Leap Year

Critic rating:
MPAA rating: PG
Genre: Comedy, Romance
When their four-year anniversary passes without a marriage proposal, Anna (Amy Adams) decides to take matters into her own hands. Investing in an Irish tradition that allows women to propose to men on Feb. 29, Anna decides to follow her boyfriend Jeremy to Dublin and propose. But airplanes, weather and fate leave Anna stranded on the other side of Ireland, where she must enlist the help of Declan (Matthew Goode) to get her across the country.
Starring: Amy Adams, Matthew Goode, Kaitlin Olson, Adam Scott, Peter O'Meara, Michael J. Reynolds, Martin Sherman, Annika Hammerton, Flaminia Cinque, John Burke
Director: Anand Tucker
Running time: 1:37
Release: Opened Jan 8, 2010

Editorial Review

Amy Adams's luck has run out
By Michael O'Sullivan
Friday, Jan. 8, 2010

Leap year comes only once every four years.

But if the new romantic comedy of the same name looks like something you just saw, you're not imagining things. The film -- about a rich, neurotic New York woman who falls for a surly rube en route to a romantic rendezvous with her jerk boyfriend -- is a retread of just about every rom-com cliche ever turned.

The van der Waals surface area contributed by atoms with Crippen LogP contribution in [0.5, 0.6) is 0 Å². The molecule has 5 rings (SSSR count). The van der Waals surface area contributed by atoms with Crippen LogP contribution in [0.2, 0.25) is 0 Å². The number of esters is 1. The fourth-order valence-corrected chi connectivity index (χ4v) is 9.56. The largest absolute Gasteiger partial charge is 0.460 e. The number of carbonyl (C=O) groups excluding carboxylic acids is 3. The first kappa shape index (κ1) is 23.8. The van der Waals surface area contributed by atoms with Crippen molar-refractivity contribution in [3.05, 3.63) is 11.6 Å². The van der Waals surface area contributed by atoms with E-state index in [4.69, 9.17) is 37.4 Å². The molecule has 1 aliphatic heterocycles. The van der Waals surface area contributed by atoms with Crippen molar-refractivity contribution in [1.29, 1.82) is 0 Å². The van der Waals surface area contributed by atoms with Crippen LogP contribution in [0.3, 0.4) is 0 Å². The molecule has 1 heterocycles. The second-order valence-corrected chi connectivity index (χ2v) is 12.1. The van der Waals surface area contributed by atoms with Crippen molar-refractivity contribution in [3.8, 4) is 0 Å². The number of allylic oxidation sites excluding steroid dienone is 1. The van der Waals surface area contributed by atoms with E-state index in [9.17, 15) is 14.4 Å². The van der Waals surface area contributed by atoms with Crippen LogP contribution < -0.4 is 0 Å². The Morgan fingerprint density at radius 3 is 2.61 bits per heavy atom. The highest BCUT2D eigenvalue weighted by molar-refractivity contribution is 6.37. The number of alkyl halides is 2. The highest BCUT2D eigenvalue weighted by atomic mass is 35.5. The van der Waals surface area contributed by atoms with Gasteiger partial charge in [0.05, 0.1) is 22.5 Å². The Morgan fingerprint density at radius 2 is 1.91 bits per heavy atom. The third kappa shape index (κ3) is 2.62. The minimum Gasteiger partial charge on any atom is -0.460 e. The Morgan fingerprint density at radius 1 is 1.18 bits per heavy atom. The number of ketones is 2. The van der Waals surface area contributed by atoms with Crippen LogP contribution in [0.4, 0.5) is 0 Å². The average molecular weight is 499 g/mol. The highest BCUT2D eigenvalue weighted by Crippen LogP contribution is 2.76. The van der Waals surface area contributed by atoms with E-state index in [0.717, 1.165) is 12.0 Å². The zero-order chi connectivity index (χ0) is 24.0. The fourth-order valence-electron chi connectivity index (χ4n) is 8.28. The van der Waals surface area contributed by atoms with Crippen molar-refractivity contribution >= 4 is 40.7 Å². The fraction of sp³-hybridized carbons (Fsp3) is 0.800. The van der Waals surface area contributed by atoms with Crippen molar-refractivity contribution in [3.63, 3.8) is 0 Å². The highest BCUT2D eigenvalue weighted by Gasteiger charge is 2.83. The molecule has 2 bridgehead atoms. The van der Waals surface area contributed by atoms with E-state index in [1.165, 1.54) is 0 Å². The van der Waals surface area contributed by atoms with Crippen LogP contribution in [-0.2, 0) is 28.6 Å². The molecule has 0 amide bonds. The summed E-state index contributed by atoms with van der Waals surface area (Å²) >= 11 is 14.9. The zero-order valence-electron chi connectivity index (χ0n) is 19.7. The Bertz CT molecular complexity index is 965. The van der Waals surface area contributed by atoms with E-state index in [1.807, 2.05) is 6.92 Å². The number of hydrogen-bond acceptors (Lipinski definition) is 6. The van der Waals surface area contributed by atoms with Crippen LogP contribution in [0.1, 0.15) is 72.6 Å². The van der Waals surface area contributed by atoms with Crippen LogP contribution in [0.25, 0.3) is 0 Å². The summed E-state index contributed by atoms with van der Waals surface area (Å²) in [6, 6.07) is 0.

Remember "New in Town" (release date Jan. 30, 2009)? It's the same darn movie. And they both stink.

In the earlier film, Rene Zellweger was the Type A business gal stuck in the boonies. In "Leap Year," it's Amy Adams, who has been on a downhill slide since "Enchanted." In "New in Town," the setting was rural Minnesota. Here, it's Ireland, where Adams's Anna has gone in pursuit of a commitment-phobic beau (Adam Scott), who's in Dublin on business. The title refers to the Irish tradition of women proposing marriage on Feb. 29. And yeah, characters in the film really do say "Top o' the mornin', " "May the road rise to meet ya" and "Slinte," an Irish toast.

I've got news for you: This isn't Ireland. It's a Saint Patrick's Day card.

After a series of credulity-straining mishaps -- a diverted flight, a storm, robbery, ruined shoes and a traffic jam caused by cows -- Anna finds herself in the middle of nowhere, chauffeured toward her destination by a countrified cabbie named Declan (Matthew Goode, sporting a scruffy beard and a fake-sounding brogue).

In "New in Town," the part was played by Harry Connick Jr., who drove a pickup. He also had a beard.

Now, stop me if you think that Anna and Declan -- who all logic, or at least the script, suggests are totally wrong for each other -- will end up in love. You do?

No need to see the movie then. We all know how it ends anyway. Fate may not want Anna and Declan to be together -- neither will you, really -- but the movie sure as heck does.

At area theaters. Contains crude language and mild sensuality.